How to Write a Business Book

Solo Success EReader with coffee

My most recent book — Solopreneur Success: How to Plan, Create and Run a One-Person Business — has been available on Amazon for over a year now. Writing this book started as a quickie pandemic project that I estimated would take a few weeks. Like most projects I’ve tackled in my self-employment journey, it took much longer than expected (specifically nine months). In this blog post, I share some of the lessons I learned from this project.

10 Lessons from Writing a Book

  1. Make space in your life. Writing a book is a big goal that will take up a significant amount of time. Figure out the specifics of when and where you will write – and then show up at the scheduled time. There are two approaches that work for people. One is to schedule an hour or two each day to work on your book. Writing is intellectually exhausting and this keeps you moving forward without burning out. The other approach – and the one that works best for me – is to block out complete days (or preferably even a week) where you can focus 100 percent on your book. While this can be tiring, it also keeps you immersed in the book and you don’t waste time figuring out what to do next.
  2. Take it one step at a time.  I found the idea of writing and publishing a book to be totally overwhelming. I wondered who would design the cover and how to obtain an ISBN number (the identification number that is used by publishers, booksellers and libraries to order your book). My recommendation is that you focus solely on writing the book before you fret about editing and distribution challenges.
  3. Keep the tech simple. There are many outlining programs to help you write your book, including Scrivener (which I used for my previous books back in 2014). I started writing Solopreneur Success with Scrivener and quickly got frustrated by the learning curve. I’d recommend that you keep it simple and use Word or Google documents. Make sure that you understand Styles to make the book design process easier. (Check out this article for more information on Styles.)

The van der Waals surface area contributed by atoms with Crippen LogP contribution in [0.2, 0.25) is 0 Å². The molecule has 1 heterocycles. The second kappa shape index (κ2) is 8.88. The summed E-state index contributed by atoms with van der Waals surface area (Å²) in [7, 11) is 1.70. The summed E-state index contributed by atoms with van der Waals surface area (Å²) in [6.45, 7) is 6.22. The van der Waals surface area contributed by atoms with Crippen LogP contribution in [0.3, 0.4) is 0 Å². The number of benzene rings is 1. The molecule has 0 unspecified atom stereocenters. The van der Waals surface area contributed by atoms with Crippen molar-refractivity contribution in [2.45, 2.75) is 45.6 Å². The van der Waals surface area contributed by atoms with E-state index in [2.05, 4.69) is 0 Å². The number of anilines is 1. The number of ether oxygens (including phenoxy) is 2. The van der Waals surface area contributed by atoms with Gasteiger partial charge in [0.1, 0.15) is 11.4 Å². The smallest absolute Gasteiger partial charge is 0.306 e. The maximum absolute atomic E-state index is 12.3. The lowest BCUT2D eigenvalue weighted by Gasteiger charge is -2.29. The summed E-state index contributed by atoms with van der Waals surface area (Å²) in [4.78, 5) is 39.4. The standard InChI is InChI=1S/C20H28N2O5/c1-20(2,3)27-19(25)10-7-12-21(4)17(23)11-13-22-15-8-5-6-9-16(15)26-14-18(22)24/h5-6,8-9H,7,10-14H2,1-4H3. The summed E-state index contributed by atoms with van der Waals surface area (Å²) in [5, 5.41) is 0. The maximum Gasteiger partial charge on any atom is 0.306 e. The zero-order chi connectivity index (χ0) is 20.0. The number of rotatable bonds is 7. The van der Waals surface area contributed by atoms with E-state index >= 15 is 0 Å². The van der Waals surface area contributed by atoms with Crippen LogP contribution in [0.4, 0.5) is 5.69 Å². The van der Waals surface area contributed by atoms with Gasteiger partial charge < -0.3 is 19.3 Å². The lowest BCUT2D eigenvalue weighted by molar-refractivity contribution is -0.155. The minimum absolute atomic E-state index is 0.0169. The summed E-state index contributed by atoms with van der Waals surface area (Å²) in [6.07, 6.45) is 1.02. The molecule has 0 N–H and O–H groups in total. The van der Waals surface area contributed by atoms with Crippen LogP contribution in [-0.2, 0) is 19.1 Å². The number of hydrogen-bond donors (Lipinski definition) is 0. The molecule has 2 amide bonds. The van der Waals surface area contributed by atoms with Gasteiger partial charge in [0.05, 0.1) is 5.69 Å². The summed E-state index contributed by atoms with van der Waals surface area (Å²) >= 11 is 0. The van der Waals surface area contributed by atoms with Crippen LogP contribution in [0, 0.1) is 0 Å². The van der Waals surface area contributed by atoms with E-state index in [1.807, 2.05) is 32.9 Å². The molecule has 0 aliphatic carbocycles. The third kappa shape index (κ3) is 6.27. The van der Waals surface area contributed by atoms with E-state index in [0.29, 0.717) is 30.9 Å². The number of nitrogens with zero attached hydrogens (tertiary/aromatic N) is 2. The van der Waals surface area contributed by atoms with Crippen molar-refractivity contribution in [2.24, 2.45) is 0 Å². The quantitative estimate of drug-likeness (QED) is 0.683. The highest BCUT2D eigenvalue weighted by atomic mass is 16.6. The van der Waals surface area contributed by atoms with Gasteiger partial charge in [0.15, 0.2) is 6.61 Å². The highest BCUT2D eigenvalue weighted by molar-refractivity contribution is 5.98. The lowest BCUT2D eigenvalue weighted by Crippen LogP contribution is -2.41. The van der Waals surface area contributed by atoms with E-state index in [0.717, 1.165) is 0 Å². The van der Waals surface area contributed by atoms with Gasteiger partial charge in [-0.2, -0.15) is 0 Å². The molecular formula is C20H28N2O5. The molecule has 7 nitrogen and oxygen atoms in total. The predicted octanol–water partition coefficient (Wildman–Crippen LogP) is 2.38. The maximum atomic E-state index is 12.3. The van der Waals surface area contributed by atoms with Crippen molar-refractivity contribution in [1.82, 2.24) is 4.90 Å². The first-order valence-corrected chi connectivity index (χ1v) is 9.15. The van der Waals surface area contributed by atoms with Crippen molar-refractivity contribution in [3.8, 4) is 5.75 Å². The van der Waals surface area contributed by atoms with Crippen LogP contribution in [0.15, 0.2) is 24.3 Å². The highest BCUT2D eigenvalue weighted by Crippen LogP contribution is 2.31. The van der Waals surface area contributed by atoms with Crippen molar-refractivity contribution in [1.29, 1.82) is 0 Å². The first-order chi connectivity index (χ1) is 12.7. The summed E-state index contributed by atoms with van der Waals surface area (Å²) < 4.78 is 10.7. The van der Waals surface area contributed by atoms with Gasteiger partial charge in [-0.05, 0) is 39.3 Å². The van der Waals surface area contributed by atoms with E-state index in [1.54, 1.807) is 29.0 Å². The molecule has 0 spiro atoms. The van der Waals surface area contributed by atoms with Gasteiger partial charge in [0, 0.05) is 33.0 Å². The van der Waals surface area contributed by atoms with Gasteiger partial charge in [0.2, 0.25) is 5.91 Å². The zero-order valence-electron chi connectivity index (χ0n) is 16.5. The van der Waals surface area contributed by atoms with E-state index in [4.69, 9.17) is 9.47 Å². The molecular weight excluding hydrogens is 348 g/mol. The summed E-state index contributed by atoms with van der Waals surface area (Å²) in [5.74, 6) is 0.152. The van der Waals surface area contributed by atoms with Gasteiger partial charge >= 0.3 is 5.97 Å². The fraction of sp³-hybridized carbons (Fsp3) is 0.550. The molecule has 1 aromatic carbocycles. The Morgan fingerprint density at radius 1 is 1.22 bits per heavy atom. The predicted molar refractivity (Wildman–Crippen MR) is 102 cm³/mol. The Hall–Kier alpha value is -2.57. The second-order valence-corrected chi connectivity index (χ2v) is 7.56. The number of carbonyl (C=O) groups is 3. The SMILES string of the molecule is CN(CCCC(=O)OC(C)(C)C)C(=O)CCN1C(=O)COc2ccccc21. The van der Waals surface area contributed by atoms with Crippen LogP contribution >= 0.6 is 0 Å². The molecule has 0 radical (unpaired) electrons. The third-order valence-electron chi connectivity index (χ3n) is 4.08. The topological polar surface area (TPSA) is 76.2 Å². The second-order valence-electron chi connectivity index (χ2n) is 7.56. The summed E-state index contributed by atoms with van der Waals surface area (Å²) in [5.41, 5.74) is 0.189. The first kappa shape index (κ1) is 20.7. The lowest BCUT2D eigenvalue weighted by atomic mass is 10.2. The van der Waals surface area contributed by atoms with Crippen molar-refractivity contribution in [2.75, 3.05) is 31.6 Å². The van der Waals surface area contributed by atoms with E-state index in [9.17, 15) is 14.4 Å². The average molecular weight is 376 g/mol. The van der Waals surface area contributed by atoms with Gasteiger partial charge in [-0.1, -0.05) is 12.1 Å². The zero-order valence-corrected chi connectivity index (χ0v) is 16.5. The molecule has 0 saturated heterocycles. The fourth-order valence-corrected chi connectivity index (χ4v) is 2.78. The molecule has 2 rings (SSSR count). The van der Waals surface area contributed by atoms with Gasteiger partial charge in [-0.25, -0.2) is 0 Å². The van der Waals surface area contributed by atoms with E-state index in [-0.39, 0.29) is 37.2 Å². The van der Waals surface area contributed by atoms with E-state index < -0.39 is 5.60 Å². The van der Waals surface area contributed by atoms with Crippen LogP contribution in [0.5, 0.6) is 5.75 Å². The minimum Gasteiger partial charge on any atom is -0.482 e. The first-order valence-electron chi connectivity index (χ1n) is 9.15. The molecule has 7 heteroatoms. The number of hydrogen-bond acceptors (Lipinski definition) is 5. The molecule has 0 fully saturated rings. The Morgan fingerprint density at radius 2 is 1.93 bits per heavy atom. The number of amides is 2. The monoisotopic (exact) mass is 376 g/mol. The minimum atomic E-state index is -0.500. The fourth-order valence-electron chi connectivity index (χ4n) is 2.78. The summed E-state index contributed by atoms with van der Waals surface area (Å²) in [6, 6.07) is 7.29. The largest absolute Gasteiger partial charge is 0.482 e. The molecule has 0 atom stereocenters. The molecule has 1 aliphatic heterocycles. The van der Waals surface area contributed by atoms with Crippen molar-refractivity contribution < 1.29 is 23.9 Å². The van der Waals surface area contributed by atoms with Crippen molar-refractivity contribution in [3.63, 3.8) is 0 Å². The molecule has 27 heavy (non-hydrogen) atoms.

4. Know the purpose of your book. Before you begin writing, determine what your book will deliver to your audience. In my case, I began with a collection of blog posts and a vague idea to “help solopreneurs succeed.” The result was a messy collection of posts that, to be honest, was not very helpful. The book started to come together when I set the goal of explaining how people can start, plan and thrive in their solo business. I also wanted to convey that a solo business is inextricably linked to your personal life, which is why it’s important to consider your personality, home situation and available time when you’re planning your business. Having a defined purpose will make the writing portion much easier.
  5. Get organized. You will save yourself a lot of time and angst by making organization a priority. First of all, look at your physical space and make sure that it is appropriate for writing. You will appreciate good lighting, a private space, and an ergonomic office setup. Next, figure out a way to organize your research and notes. This can be simple (such as Google docs) or more complex (such as Evernote or AirTable). Finally, make the time to create an outline that presents your thoughts in an organized manner. Having an outline will save you a lot of time and keep you on topic.